This drawing, "Lithographed from Nature by T. R. Peale,"1 and labled "Cervus Macrotis ["large-eared"], Black-tailed or Mule Deere," appeared in the official report of Long's expedition of 1819-20.2 The buttes in the background suggest the region where this specimen was acquired – on the upper Arkansas River, probably in the Texas panhandle. The preorbital gland Lewis remarked upon is conspicuous. The "slingshot" forks of the antlers are the mule deer's signature.
Nicholas Biddle's 1814 paraphrase didn't include the 745-word description Lewis wrote on Friday, May 10, 1805, but the brief reference he accorded the discovery was sufficient to draw later zoologists' and illustrators' attention to this new species. The first scientific account was published in 1819 by Thomas Say.
The brownish spots on the page, called foxmarks, are discolorations frequently caused by fungal or chemical reactions in 18th- and early 19th-century papers.
Drawing from live models was the way Titian Peale preferred to work, but he resorted to dead specimens as an expedient when capture was impractical. In the case of the mule deer, however, he was compelled to accept a further compromise. With the encouragement of a cash bonus, one of the hunters finally brought in the carcass of a full-grown buck "possessing all the characters of the perfect animal"--one that would satisfy the requirements of a type specimen. But the entire 17-man party was on the verge of starvation in the game-scarce desert, and getting their teeth into the meat was urgent. So, while the rest of the party stood by impatiently, Titian Peale drew a working sketch by the light of the evening campfire, and Thomas Say wrote a few notes and took the measurements he needed. Then they surrendered the meat to the hungry, and preserved the hide and head to be taken back east, where it was to have been mounted in Charles Willson Peale's museum. There, unfortunately, another hangup developed, according to Say:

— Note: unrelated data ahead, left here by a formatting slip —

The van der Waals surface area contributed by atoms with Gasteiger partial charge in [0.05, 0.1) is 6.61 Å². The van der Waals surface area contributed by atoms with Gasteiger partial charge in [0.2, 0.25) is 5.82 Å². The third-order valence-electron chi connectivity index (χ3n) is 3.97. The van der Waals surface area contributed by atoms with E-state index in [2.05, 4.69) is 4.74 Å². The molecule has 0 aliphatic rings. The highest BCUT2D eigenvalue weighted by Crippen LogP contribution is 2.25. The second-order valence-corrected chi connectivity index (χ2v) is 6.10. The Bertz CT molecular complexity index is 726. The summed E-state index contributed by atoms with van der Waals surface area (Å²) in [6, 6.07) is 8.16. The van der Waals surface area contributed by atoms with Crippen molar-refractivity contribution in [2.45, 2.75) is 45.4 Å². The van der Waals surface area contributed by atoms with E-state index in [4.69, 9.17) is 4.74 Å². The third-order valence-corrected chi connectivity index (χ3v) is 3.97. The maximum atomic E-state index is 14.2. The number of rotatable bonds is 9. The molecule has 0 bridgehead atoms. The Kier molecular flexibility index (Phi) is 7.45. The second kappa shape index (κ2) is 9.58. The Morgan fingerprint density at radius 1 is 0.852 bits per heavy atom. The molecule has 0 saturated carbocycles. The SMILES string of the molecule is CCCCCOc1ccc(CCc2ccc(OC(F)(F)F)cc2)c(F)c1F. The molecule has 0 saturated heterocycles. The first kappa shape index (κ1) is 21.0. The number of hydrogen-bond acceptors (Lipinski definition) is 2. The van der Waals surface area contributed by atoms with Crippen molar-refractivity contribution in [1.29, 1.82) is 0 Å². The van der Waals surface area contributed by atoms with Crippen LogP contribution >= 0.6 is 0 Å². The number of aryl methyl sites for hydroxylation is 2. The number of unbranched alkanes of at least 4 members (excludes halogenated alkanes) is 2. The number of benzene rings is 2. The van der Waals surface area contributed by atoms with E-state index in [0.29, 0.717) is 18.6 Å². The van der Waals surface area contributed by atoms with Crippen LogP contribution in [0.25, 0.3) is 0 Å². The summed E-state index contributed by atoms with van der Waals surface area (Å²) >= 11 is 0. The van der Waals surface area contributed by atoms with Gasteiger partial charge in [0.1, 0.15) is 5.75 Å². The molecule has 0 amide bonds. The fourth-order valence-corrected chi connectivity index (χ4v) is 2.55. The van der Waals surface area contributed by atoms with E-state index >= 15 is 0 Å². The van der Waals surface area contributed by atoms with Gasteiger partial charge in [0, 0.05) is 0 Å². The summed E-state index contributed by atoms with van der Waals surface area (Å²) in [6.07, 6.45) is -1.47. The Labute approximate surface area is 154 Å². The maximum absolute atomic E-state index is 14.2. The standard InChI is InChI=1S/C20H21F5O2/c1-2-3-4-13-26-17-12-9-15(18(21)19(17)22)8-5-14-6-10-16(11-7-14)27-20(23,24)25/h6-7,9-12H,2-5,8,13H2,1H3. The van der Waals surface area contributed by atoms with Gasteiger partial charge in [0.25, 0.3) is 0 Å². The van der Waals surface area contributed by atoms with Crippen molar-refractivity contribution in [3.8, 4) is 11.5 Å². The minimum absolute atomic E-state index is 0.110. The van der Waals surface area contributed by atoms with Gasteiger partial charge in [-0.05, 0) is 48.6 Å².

Since our return to Philadelphia, the following description of the animal has been drawn out from the dried skin, which, however, is so much injured by depredating insects, that it has not been judged proper to mount it entire. The head has therefore been separated from the remaining portion of the skin, and may be seen in the Philadelphia Museum, placed under the foot of a Prairie wolf, (Canis latrans. Say.) which has been well prepared by Mr. T. Peale.
John Bachman, who wrote the narratives for Audubon's paintings of quadrupeds, described the mule deer's geographical distribution, documenting the growth in zoologists' understanding of the new species as of the middle of the 19th century:
Lewis and Clark were still on naturalists' minds.
1. Titian Ramsay Peale (1799-1885), the youngest of the seven sons of Charles Willson Peale. C.W. Peale was the leading portraitist of the Revolutionary War era and the early republic.
Funded in part by a grant from the Idaho Governor's Lewis and Clark Trail Committee.